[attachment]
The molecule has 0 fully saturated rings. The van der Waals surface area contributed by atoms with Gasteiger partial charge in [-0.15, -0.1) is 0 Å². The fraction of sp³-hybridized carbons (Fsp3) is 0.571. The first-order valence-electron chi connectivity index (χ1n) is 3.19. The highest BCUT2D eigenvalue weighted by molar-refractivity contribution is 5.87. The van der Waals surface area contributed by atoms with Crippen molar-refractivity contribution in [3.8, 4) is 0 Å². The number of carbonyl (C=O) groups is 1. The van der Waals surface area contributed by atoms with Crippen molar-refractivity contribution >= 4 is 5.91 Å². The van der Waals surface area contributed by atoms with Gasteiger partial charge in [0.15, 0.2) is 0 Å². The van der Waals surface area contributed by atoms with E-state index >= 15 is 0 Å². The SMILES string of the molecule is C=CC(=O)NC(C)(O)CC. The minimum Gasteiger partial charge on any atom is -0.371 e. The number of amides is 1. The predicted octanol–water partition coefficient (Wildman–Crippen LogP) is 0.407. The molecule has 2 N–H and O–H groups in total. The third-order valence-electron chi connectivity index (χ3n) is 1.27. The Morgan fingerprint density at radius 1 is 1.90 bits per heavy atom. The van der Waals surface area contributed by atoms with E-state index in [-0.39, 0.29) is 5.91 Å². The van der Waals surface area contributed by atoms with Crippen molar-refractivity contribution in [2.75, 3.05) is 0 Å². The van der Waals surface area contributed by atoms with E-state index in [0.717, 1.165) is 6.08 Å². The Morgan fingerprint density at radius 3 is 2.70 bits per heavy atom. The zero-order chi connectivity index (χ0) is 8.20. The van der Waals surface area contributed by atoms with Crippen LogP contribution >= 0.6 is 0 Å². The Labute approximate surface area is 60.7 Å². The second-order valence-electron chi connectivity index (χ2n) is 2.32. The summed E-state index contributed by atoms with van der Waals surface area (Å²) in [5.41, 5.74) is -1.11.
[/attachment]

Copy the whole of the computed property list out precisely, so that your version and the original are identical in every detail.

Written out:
The molecule has 0 fully saturated rings. The van der Waals surface area contributed by atoms with Gasteiger partial charge in [-0.15, -0.1) is 0 Å². The fraction of sp³-hybridized carbons (Fsp3) is 0.571. The first-order valence-electron chi connectivity index (χ1n) is 3.19. The highest BCUT2D eigenvalue weighted by molar-refractivity contribution is 5.87. The van der Waals surface area contributed by atoms with Crippen molar-refractivity contribution in [3.8, 4) is 0 Å². The number of carbonyl (C=O) groups is 1. The van der Waals surface area contributed by atoms with Crippen molar-refractivity contribution >= 4 is 5.91 Å². The van der Waals surface area contributed by atoms with Gasteiger partial charge in [0.15, 0.2) is 0 Å². The van der Waals surface area contributed by atoms with E-state index >= 15 is 0 Å². The SMILES string of the molecule is C=CC(=O)NC(C)(O)CC. The minimum Gasteiger partial charge on any atom is -0.371 e. The number of amides is 1. The predicted octanol–water partition coefficient (Wildman–Crippen LogP) is 0.407. The molecule has 2 N–H and O–H groups in total. The third-order valence-electron chi connectivity index (χ3n) is 1.27. The Morgan fingerprint density at radius 1 is 1.90 bits per heavy atom. The van der Waals surface area contributed by atoms with E-state index in [-0.39, 0.29) is 5.91 Å². The van der Waals surface area contributed by atoms with Crippen molar-refractivity contribution in [2.75, 3.05) is 0 Å². The van der Waals surface area contributed by atoms with E-state index in [0.717, 1.165) is 6.08 Å². The Morgan fingerprint density at radius 3 is 2.70 bits per heavy atom. The zero-order chi connectivity index (χ0) is 8.20. The van der Waals surface area contributed by atoms with Crippen LogP contribution >= 0.6 is 0 Å². The Labute approximate surface area is 60.7 Å². The second-order valence-electron chi connectivity index (χ2n) is 2.32. The summed E-state index contributed by atoms with van der Waals surface area (Å²) in [5.41, 5.74) is -1.11.